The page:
Beyond this common disillusionment with people, however, I find that I am slower than some to label any strange creature a 'monster.' What constitutes a monster? Something that kills and eats its food? That’s most of us but only people make a sport of it. Something that looks unfamiliar, like the Texas Blue Dog? In report after report, I hear the Blue Dogs described as 'ugly.' A man in Tennessee even stated, “It looks something out of ‘you know where’.” Assuming he meant hell, I observed a picture of the dog he had killed and tried to see what he was seeing. It was probably the fangs, the dark skin, the eyes shut tight against any possible expression of emotion. Still, I can’t see anything sinister in photographs or videos of live ones.

Then there were the paintings and drawings in Nick Redfern’s study, most of them of the Owlman/Mothman. Many of these in particular looked like something out of ‘you know where’ as well, but I found myself staring with a slight, unexpected affinity at one. It certainly wasn’t because of its demonically glowing red eyes; maybe it was the furriness of its form. There is something about fur that softens people toward a creature – and something about the lack thereof that does the opposite, as many dead Blue Dogs could attest to.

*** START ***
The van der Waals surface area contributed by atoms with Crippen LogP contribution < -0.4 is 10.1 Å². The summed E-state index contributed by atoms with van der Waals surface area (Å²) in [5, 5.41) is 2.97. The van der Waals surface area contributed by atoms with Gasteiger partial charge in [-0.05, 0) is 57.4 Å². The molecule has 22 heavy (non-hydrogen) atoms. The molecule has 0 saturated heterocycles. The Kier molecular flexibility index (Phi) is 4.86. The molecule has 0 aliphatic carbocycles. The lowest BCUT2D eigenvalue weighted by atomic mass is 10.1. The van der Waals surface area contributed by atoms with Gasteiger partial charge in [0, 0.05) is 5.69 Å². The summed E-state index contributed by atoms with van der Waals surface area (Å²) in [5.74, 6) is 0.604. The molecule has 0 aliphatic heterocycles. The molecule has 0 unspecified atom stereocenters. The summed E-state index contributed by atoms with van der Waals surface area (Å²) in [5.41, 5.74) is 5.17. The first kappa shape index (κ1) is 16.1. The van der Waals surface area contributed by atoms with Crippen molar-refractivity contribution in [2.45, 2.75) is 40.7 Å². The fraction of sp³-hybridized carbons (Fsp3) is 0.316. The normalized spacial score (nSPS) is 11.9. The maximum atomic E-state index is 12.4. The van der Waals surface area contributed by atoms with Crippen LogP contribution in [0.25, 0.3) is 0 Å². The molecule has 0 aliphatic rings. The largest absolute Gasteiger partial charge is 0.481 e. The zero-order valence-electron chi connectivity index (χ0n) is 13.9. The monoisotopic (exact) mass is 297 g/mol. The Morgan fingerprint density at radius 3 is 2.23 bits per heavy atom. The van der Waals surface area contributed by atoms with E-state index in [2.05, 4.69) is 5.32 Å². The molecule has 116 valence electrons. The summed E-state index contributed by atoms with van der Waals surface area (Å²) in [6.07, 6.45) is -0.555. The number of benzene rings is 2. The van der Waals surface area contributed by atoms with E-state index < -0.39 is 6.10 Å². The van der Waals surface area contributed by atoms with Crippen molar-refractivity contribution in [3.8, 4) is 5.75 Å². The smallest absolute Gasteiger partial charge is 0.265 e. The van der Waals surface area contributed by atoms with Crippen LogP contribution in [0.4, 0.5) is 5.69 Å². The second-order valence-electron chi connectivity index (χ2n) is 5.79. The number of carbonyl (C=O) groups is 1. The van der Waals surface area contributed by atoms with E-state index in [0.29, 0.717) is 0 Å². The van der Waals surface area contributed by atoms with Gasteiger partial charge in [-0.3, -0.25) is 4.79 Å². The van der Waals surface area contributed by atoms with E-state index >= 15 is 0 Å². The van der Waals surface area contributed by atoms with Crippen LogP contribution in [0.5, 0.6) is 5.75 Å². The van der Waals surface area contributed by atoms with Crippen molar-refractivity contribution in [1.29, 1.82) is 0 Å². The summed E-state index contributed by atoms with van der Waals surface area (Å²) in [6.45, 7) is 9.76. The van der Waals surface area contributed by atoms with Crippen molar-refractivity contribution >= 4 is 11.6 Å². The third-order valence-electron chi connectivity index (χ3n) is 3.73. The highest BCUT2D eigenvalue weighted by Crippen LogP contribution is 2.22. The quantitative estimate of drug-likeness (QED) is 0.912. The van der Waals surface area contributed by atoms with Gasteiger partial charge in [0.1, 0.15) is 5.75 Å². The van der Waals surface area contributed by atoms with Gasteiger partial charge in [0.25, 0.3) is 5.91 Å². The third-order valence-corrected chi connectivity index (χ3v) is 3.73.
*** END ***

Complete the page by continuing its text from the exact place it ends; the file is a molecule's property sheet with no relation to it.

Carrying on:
So, while I still can’t quite define what constitutes a monster, what makes one person shoot a Blue Dog while another feeds it food scraps, or what makes a part of me like the vicious Polyphemus, I finally came to terms with my feelings for the cyclops and purchased a reprint of the painting yesterday. He will soon be hanging in my study, which may be well on its way to bearing its own wall of 'monsters.'